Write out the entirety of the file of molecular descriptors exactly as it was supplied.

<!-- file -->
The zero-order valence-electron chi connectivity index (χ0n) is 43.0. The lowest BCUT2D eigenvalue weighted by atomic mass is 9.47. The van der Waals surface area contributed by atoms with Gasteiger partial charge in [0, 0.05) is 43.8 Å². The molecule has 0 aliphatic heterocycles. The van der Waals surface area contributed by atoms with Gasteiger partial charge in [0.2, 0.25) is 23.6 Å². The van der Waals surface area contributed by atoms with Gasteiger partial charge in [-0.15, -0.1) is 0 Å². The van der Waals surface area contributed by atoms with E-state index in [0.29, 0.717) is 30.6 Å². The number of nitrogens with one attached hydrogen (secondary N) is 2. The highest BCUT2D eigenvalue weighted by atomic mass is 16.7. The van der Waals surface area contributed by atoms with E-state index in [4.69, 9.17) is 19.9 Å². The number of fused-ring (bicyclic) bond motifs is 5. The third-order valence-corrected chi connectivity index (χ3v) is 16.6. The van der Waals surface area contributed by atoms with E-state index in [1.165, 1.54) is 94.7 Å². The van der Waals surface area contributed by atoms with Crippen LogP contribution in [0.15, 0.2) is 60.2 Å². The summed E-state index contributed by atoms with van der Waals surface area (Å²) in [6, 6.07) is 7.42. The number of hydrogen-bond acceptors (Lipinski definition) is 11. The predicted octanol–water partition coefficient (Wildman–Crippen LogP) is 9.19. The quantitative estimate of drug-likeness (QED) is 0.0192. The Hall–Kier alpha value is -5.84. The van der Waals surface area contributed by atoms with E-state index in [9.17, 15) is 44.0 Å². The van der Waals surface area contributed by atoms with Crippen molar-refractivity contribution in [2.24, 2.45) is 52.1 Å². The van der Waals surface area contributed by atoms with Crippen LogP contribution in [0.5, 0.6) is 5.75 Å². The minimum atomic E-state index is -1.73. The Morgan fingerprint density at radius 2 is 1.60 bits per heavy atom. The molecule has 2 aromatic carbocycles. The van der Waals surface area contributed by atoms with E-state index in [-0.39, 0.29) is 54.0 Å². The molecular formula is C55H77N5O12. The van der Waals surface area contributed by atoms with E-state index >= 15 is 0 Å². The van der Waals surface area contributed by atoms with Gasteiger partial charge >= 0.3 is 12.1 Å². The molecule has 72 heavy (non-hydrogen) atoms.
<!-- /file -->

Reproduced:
The zero-order valence-electron chi connectivity index (χ0n) is 43.0. The lowest BCUT2D eigenvalue weighted by atomic mass is 9.47. The van der Waals surface area contributed by atoms with Gasteiger partial charge in [0, 0.05) is 43.8 Å². The molecule has 0 aliphatic heterocycles. The van der Waals surface area contributed by atoms with Gasteiger partial charge in [0.2, 0.25) is 23.6 Å². The van der Waals surface area contributed by atoms with Gasteiger partial charge in [-0.15, -0.1) is 0 Å². The van der Waals surface area contributed by atoms with E-state index in [0.29, 0.717) is 30.6 Å². The number of nitrogens with one attached hydrogen (secondary N) is 2. The highest BCUT2D eigenvalue weighted by atomic mass is 16.7. The van der Waals surface area contributed by atoms with E-state index in [4.69, 9.17) is 19.9 Å². The number of fused-ring (bicyclic) bond motifs is 5. The third-order valence-corrected chi connectivity index (χ3v) is 16.6. The van der Waals surface area contributed by atoms with E-state index in [1.165, 1.54) is 94.7 Å². The van der Waals surface area contributed by atoms with Crippen LogP contribution in [0.15, 0.2) is 60.2 Å². The summed E-state index contributed by atoms with van der Waals surface area (Å²) in [6, 6.07) is 7.42. The number of hydrogen-bond acceptors (Lipinski definition) is 11. The predicted octanol–water partition coefficient (Wildman–Crippen LogP) is 9.19. The quantitative estimate of drug-likeness (QED) is 0.0192. The Hall–Kier alpha value is -5.84. The van der Waals surface area contributed by atoms with E-state index in [9.17, 15) is 44.0 Å². The van der Waals surface area contributed by atoms with Crippen molar-refractivity contribution in [2.24, 2.45) is 52.1 Å². The van der Waals surface area contributed by atoms with Crippen LogP contribution in [0.5, 0.6) is 5.75 Å². The minimum atomic E-state index is -1.73. The Morgan fingerprint density at radius 2 is 1.60 bits per heavy atom. The molecule has 2 aromatic carbocycles. The van der Waals surface area contributed by atoms with E-state index in [-0.39, 0.29) is 54.0 Å². The molecular formula is C55H77N5O12. The van der Waals surface area contributed by atoms with E-state index >= 15 is 0 Å². The van der Waals surface area contributed by atoms with Gasteiger partial charge >= 0.3 is 12.1 Å². The molecule has 72 heavy (non-hydrogen) atoms.